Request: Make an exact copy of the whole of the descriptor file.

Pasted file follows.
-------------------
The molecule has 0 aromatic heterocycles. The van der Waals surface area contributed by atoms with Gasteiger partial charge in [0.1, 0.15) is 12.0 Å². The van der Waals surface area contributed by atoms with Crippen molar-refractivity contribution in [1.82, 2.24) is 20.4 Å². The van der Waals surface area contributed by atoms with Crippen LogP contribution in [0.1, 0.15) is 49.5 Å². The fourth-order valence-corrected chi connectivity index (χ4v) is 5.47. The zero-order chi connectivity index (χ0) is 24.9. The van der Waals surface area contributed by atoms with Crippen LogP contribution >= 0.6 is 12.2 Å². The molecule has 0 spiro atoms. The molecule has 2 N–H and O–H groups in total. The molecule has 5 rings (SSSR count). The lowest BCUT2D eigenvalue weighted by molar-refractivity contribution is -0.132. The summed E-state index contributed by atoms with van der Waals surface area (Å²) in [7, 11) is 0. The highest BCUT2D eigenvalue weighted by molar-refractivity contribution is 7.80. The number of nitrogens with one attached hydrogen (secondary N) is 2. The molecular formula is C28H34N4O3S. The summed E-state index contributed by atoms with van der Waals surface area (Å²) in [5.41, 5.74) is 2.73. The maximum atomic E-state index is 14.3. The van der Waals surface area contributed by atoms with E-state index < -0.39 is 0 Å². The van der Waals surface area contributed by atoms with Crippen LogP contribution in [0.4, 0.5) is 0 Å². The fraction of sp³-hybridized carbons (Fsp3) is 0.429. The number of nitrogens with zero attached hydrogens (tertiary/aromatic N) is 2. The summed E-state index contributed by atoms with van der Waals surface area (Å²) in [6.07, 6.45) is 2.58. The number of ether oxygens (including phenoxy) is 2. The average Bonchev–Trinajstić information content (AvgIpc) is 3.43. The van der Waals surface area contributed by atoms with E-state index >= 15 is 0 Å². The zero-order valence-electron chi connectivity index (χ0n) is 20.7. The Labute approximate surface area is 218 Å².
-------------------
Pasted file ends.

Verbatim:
The molecule has 0 aromatic heterocycles. The van der Waals surface area contributed by atoms with Gasteiger partial charge in [0.1, 0.15) is 12.0 Å². The van der Waals surface area contributed by atoms with Crippen molar-refractivity contribution in [1.82, 2.24) is 20.4 Å². The van der Waals surface area contributed by atoms with Crippen LogP contribution in [0.1, 0.15) is 49.5 Å². The fourth-order valence-corrected chi connectivity index (χ4v) is 5.47. The zero-order chi connectivity index (χ0) is 24.9. The van der Waals surface area contributed by atoms with Crippen LogP contribution >= 0.6 is 12.2 Å². The molecule has 0 spiro atoms. The molecule has 2 N–H and O–H groups in total. The molecule has 5 rings (SSSR count). The lowest BCUT2D eigenvalue weighted by molar-refractivity contribution is -0.132. The summed E-state index contributed by atoms with van der Waals surface area (Å²) in [7, 11) is 0. The highest BCUT2D eigenvalue weighted by molar-refractivity contribution is 7.80. The number of nitrogens with one attached hydrogen (secondary N) is 2. The molecular formula is C28H34N4O3S. The summed E-state index contributed by atoms with van der Waals surface area (Å²) in [5.41, 5.74) is 2.73. The maximum atomic E-state index is 14.3. The van der Waals surface area contributed by atoms with E-state index < -0.39 is 0 Å². The van der Waals surface area contributed by atoms with Crippen LogP contribution in [0.4, 0.5) is 0 Å². The fraction of sp³-hybridized carbons (Fsp3) is 0.429. The number of nitrogens with zero attached hydrogens (tertiary/aromatic N) is 2. The summed E-state index contributed by atoms with van der Waals surface area (Å²) in [6.07, 6.45) is 2.58. The number of ether oxygens (including phenoxy) is 2. The average Bonchev–Trinajstić information content (AvgIpc) is 3.43. The van der Waals surface area contributed by atoms with E-state index >= 15 is 0 Å². The zero-order valence-electron chi connectivity index (χ0n) is 20.7. The Labute approximate surface area is 218 Å².